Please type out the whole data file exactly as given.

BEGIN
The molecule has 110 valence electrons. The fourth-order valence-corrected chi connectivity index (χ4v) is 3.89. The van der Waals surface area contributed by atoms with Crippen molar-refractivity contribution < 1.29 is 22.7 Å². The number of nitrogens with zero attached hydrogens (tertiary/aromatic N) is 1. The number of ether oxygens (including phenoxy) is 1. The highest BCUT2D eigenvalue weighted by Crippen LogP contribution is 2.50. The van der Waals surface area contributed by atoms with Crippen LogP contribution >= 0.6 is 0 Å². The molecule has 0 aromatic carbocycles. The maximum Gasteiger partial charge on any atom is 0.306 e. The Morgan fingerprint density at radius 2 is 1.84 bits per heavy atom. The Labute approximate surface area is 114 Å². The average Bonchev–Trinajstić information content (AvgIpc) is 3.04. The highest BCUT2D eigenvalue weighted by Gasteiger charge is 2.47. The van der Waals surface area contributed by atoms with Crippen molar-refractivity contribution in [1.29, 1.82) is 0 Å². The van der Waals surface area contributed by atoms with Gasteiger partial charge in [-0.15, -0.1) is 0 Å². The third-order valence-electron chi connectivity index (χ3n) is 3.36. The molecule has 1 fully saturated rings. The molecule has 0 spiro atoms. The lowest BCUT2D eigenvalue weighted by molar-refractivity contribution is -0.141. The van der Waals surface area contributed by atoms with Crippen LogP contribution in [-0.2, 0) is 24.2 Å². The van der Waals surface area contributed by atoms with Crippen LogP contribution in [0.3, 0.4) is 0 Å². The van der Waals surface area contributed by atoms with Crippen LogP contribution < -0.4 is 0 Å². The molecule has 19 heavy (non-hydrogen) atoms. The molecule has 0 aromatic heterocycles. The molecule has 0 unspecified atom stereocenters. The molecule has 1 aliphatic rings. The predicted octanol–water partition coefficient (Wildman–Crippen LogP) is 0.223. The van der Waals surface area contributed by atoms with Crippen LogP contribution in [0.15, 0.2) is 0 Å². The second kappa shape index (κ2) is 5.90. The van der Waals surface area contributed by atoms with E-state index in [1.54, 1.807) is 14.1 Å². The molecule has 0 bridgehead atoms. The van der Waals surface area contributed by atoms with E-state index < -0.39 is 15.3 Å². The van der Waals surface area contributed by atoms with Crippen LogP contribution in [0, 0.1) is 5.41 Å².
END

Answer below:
The molecule has 110 valence electrons. The fourth-order valence-corrected chi connectivity index (χ4v) is 3.89. The van der Waals surface area contributed by atoms with Crippen molar-refractivity contribution < 1.29 is 22.7 Å². The number of nitrogens with zero attached hydrogens (tertiary/aromatic N) is 1. The number of ether oxygens (including phenoxy) is 1. The highest BCUT2D eigenvalue weighted by Crippen LogP contribution is 2.50. The van der Waals surface area contributed by atoms with Crippen LogP contribution >= 0.6 is 0 Å². The molecule has 0 aromatic carbocycles. The maximum Gasteiger partial charge on any atom is 0.306 e. The Morgan fingerprint density at radius 2 is 1.84 bits per heavy atom. The Labute approximate surface area is 114 Å². The average Bonchev–Trinajstić information content (AvgIpc) is 3.04. The highest BCUT2D eigenvalue weighted by Gasteiger charge is 2.47. The van der Waals surface area contributed by atoms with Crippen molar-refractivity contribution in [1.29, 1.82) is 0 Å². The van der Waals surface area contributed by atoms with Gasteiger partial charge in [-0.15, -0.1) is 0 Å². The third-order valence-electron chi connectivity index (χ3n) is 3.36. The molecule has 1 fully saturated rings. The molecule has 0 spiro atoms. The lowest BCUT2D eigenvalue weighted by molar-refractivity contribution is -0.141. The van der Waals surface area contributed by atoms with Crippen LogP contribution in [-0.2, 0) is 24.2 Å². The van der Waals surface area contributed by atoms with Crippen LogP contribution in [0.3, 0.4) is 0 Å². The van der Waals surface area contributed by atoms with Crippen LogP contribution < -0.4 is 0 Å². The molecule has 19 heavy (non-hydrogen) atoms. The molecule has 0 aromatic heterocycles. The molecule has 0 unspecified atom stereocenters. The molecule has 1 aliphatic rings. The predicted octanol–water partition coefficient (Wildman–Crippen LogP) is 0.223. The van der Waals surface area contributed by atoms with Crippen LogP contribution in [0.15, 0.2) is 0 Å². The second kappa shape index (κ2) is 5.90. The van der Waals surface area contributed by atoms with E-state index in [1.54, 1.807) is 14.1 Å². The molecule has 0 bridgehead atoms. The van der Waals surface area contributed by atoms with E-state index < -0.39 is 15.3 Å². The van der Waals surface area contributed by atoms with Crippen LogP contribution in [0, 0.1) is 5.41 Å².